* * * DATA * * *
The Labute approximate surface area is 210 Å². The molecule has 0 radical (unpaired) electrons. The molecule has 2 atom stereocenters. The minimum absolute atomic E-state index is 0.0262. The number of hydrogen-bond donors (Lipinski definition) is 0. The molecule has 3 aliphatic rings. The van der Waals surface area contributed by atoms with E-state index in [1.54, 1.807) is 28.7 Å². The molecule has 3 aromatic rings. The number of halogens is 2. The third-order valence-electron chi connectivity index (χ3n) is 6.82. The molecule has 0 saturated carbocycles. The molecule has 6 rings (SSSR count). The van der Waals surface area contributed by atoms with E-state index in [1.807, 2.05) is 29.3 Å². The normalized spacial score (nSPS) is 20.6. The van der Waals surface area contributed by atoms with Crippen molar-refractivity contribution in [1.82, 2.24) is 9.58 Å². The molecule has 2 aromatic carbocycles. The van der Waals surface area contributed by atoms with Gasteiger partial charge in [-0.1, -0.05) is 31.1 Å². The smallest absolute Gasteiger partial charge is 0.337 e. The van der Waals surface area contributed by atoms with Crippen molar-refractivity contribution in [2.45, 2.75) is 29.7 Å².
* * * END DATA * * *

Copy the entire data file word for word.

The Labute approximate surface area is 210 Å². The molecule has 0 radical (unpaired) electrons. The molecule has 2 atom stereocenters. The minimum absolute atomic E-state index is 0.0262. The number of hydrogen-bond donors (Lipinski definition) is 0. The molecule has 3 aliphatic rings. The van der Waals surface area contributed by atoms with E-state index in [1.54, 1.807) is 28.7 Å². The molecule has 3 aromatic rings. The number of halogens is 2. The third-order valence-electron chi connectivity index (χ3n) is 6.82. The molecule has 0 saturated carbocycles. The molecule has 6 rings (SSSR count). The van der Waals surface area contributed by atoms with E-state index in [1.807, 2.05) is 29.3 Å². The normalized spacial score (nSPS) is 20.6. The van der Waals surface area contributed by atoms with Crippen molar-refractivity contribution in [1.82, 2.24) is 9.58 Å². The molecule has 2 aromatic carbocycles. The van der Waals surface area contributed by atoms with Gasteiger partial charge in [-0.1, -0.05) is 31.1 Å². The smallest absolute Gasteiger partial charge is 0.337 e. The van der Waals surface area contributed by atoms with Crippen molar-refractivity contribution in [2.45, 2.75) is 29.7 Å².